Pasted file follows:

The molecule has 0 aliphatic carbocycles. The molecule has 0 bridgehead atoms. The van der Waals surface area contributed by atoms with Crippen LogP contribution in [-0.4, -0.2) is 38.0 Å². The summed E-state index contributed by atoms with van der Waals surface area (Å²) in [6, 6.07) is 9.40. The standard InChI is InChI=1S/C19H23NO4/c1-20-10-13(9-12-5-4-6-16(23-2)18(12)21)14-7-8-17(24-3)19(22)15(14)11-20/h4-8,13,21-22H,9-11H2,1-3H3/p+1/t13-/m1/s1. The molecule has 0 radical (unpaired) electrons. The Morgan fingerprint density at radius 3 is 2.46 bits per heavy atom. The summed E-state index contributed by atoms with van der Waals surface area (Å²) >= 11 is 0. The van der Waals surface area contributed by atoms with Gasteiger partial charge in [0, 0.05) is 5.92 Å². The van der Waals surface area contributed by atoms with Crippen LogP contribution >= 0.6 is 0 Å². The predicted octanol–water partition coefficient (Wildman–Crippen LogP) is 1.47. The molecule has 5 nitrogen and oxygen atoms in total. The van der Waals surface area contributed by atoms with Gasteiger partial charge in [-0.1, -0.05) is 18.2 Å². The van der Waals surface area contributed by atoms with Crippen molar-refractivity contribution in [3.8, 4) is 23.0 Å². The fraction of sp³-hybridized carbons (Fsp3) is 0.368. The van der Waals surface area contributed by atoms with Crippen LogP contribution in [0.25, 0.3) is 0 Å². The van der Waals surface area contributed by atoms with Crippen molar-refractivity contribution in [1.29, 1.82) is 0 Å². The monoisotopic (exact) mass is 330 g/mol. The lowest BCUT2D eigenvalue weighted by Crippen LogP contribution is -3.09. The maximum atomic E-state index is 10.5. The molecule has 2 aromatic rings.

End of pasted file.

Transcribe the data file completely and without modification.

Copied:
The molecule has 0 aliphatic carbocycles. The molecule has 0 bridgehead atoms. The van der Waals surface area contributed by atoms with Crippen LogP contribution in [-0.4, -0.2) is 38.0 Å². The summed E-state index contributed by atoms with van der Waals surface area (Å²) in [6, 6.07) is 9.40. The standard InChI is InChI=1S/C19H23NO4/c1-20-10-13(9-12-5-4-6-16(23-2)18(12)21)14-7-8-17(24-3)19(22)15(14)11-20/h4-8,13,21-22H,9-11H2,1-3H3/p+1/t13-/m1/s1. The molecule has 0 radical (unpaired) electrons. The Morgan fingerprint density at radius 3 is 2.46 bits per heavy atom. The summed E-state index contributed by atoms with van der Waals surface area (Å²) >= 11 is 0. The van der Waals surface area contributed by atoms with Gasteiger partial charge in [0, 0.05) is 5.92 Å². The van der Waals surface area contributed by atoms with Crippen LogP contribution >= 0.6 is 0 Å². The predicted octanol–water partition coefficient (Wildman–Crippen LogP) is 1.47. The molecule has 5 nitrogen and oxygen atoms in total. The van der Waals surface area contributed by atoms with Gasteiger partial charge in [-0.1, -0.05) is 18.2 Å². The van der Waals surface area contributed by atoms with Crippen molar-refractivity contribution in [3.8, 4) is 23.0 Å². The fraction of sp³-hybridized carbons (Fsp3) is 0.368. The van der Waals surface area contributed by atoms with Crippen LogP contribution in [0.25, 0.3) is 0 Å². The van der Waals surface area contributed by atoms with Crippen molar-refractivity contribution in [1.29, 1.82) is 0 Å². The monoisotopic (exact) mass is 330 g/mol. The lowest BCUT2D eigenvalue weighted by Crippen LogP contribution is -3.09. The maximum atomic E-state index is 10.5. The molecule has 2 aromatic rings.